The Power of Incentives to Drive Innovation


Aftermath of the Tunguska Event (wikimedia)

Aftermath of the Tunguska Event (wikimedia)

Environmentalists tend to think that conventional economic models overstate the difficulty of adjusting to a low-carbon economy. Given a clear and consistent economic incentive to find low-carbon solution through a well-designed cap-and-trade system, we believe that human ingenuity will find ways of getting the job done at reasonable cost. And I think that the currently existing climate debate illustrates that point. The evidence is clear and overwhelming that humanity needs to reduce its level of CO2 emissions. But special interests don’t want to do that, and opportunistic politicians want to do what the special interests want. Consequently, a huge market niche has opened up for “creative rationalizations for doing nothing.”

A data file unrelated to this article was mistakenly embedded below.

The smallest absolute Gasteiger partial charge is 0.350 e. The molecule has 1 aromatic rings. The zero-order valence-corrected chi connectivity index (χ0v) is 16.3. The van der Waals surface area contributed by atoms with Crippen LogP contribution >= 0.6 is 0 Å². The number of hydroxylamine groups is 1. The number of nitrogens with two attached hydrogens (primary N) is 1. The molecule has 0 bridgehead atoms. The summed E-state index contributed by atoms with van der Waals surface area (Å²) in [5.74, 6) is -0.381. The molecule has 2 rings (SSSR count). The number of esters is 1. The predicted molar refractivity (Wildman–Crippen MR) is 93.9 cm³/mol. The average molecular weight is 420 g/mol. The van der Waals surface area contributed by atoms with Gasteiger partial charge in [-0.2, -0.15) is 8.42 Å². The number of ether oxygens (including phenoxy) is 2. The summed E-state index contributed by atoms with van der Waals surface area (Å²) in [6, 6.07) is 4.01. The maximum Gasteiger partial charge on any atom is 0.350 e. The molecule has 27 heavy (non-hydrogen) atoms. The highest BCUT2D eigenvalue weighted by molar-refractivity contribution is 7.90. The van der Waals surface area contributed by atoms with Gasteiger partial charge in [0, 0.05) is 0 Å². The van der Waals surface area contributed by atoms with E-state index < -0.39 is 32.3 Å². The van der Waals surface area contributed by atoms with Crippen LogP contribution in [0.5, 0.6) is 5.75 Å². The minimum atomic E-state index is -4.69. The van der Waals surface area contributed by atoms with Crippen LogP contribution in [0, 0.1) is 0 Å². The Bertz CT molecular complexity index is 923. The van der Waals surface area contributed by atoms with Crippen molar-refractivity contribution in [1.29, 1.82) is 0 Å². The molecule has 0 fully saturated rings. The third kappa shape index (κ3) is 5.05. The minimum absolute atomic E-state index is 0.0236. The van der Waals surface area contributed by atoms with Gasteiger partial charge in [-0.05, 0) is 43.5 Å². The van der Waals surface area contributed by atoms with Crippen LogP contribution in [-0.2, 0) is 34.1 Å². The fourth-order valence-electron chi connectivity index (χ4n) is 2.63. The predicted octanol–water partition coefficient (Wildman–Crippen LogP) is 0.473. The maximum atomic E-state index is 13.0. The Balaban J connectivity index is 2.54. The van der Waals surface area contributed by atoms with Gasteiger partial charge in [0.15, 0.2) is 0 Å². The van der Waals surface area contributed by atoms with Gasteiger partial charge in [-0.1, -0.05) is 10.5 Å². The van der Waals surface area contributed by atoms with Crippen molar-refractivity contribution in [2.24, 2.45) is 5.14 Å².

Take, for example, Jonah Goldberg who thinks that because asteroid strikes could be a serious problem we should do nothing about global warming. Personally, I’m sympathetic to the view that public policy should be more concerned than it currently is about asteroid strikes. But this is also a total non-sequitur. Failing to pass the Waxman-Markey bill or negotiate a good deal at Copenhagen doesn’t put us any closer to safeguarding ourselves against asteroids. Nor would enhanced monitoring of potential collisions require us to build new coal-fired power points. The two issues simply have nothing to do with each other.